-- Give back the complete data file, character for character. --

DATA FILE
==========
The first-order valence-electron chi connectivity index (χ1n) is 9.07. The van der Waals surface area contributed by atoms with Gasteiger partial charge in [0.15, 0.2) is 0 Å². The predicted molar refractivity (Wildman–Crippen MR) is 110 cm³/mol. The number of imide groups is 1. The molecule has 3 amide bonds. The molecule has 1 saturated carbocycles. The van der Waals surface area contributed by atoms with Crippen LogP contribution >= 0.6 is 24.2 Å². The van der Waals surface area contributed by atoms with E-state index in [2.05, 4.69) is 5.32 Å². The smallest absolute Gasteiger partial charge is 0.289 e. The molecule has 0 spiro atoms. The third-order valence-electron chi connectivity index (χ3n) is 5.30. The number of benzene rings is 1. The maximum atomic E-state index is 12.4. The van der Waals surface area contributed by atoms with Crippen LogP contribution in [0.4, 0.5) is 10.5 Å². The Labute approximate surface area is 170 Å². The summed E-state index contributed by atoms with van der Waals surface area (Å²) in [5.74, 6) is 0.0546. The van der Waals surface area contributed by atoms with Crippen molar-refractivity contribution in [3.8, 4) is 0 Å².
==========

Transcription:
The first-order valence-electron chi connectivity index (χ1n) is 9.07. The van der Waals surface area contributed by atoms with Gasteiger partial charge in [0.15, 0.2) is 0 Å². The predicted molar refractivity (Wildman–Crippen MR) is 110 cm³/mol. The number of imide groups is 1. The molecule has 3 amide bonds. The molecule has 1 saturated carbocycles. The van der Waals surface area contributed by atoms with Crippen LogP contribution >= 0.6 is 24.2 Å². The van der Waals surface area contributed by atoms with E-state index in [2.05, 4.69) is 5.32 Å². The smallest absolute Gasteiger partial charge is 0.289 e. The molecule has 0 spiro atoms. The third-order valence-electron chi connectivity index (χ3n) is 5.30. The number of benzene rings is 1. The maximum atomic E-state index is 12.4. The van der Waals surface area contributed by atoms with Crippen LogP contribution in [0.4, 0.5) is 10.5 Å². The Labute approximate surface area is 170 Å². The summed E-state index contributed by atoms with van der Waals surface area (Å²) in [5.74, 6) is 0.0546. The van der Waals surface area contributed by atoms with Crippen molar-refractivity contribution in [3.8, 4) is 0 Å².